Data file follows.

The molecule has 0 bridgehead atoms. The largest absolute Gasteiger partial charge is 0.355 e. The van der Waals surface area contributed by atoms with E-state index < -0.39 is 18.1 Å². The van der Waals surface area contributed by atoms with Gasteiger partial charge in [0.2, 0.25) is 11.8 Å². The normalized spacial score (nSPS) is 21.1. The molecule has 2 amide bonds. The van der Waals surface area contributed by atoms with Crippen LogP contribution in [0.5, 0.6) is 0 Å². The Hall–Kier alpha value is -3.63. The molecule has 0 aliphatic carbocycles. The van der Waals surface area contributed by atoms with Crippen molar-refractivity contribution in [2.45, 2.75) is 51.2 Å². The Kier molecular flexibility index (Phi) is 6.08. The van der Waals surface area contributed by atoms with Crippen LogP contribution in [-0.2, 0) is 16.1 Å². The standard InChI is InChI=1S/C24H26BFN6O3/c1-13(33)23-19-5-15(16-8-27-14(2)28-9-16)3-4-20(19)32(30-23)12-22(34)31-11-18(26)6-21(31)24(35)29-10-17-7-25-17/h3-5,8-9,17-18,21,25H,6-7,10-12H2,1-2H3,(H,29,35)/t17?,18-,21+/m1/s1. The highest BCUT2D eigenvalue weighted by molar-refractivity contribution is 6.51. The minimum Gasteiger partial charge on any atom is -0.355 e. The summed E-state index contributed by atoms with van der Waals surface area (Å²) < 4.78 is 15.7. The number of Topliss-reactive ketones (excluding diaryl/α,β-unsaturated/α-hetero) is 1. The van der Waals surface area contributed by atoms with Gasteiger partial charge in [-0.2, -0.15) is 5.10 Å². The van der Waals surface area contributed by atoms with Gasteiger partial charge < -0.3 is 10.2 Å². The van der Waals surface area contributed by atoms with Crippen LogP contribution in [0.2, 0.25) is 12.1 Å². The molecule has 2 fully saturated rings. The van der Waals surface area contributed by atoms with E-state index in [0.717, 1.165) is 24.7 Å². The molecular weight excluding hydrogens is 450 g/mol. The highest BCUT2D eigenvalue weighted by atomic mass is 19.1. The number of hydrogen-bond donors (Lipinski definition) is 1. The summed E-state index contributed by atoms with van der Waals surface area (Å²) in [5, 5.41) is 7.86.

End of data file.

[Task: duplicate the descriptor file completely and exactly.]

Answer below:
The molecule has 0 bridgehead atoms. The largest absolute Gasteiger partial charge is 0.355 e. The van der Waals surface area contributed by atoms with E-state index < -0.39 is 18.1 Å². The van der Waals surface area contributed by atoms with Gasteiger partial charge in [0.2, 0.25) is 11.8 Å². The normalized spacial score (nSPS) is 21.1. The molecule has 2 amide bonds. The van der Waals surface area contributed by atoms with Crippen LogP contribution in [0.5, 0.6) is 0 Å². The Hall–Kier alpha value is -3.63. The molecule has 0 aliphatic carbocycles. The van der Waals surface area contributed by atoms with Crippen molar-refractivity contribution in [2.45, 2.75) is 51.2 Å². The Kier molecular flexibility index (Phi) is 6.08. The van der Waals surface area contributed by atoms with Crippen LogP contribution in [-0.2, 0) is 16.1 Å². The standard InChI is InChI=1S/C24H26BFN6O3/c1-13(33)23-19-5-15(16-8-27-14(2)28-9-16)3-4-20(19)32(30-23)12-22(34)31-11-18(26)6-21(31)24(35)29-10-17-7-25-17/h3-5,8-9,17-18,21,25H,6-7,10-12H2,1-2H3,(H,29,35)/t17?,18-,21+/m1/s1. The highest BCUT2D eigenvalue weighted by molar-refractivity contribution is 6.51. The minimum Gasteiger partial charge on any atom is -0.355 e. The summed E-state index contributed by atoms with van der Waals surface area (Å²) < 4.78 is 15.7. The number of Topliss-reactive ketones (excluding diaryl/α,β-unsaturated/α-hetero) is 1. The van der Waals surface area contributed by atoms with Gasteiger partial charge in [-0.2, -0.15) is 5.10 Å². The van der Waals surface area contributed by atoms with Gasteiger partial charge < -0.3 is 10.2 Å². The van der Waals surface area contributed by atoms with Crippen LogP contribution in [0.2, 0.25) is 12.1 Å². The molecule has 2 fully saturated rings. The van der Waals surface area contributed by atoms with E-state index in [0.717, 1.165) is 24.7 Å². The molecular weight excluding hydrogens is 450 g/mol. The highest BCUT2D eigenvalue weighted by atomic mass is 19.1. The number of hydrogen-bond donors (Lipinski definition) is 1. The summed E-state index contributed by atoms with van der Waals surface area (Å²) in [5, 5.41) is 7.86.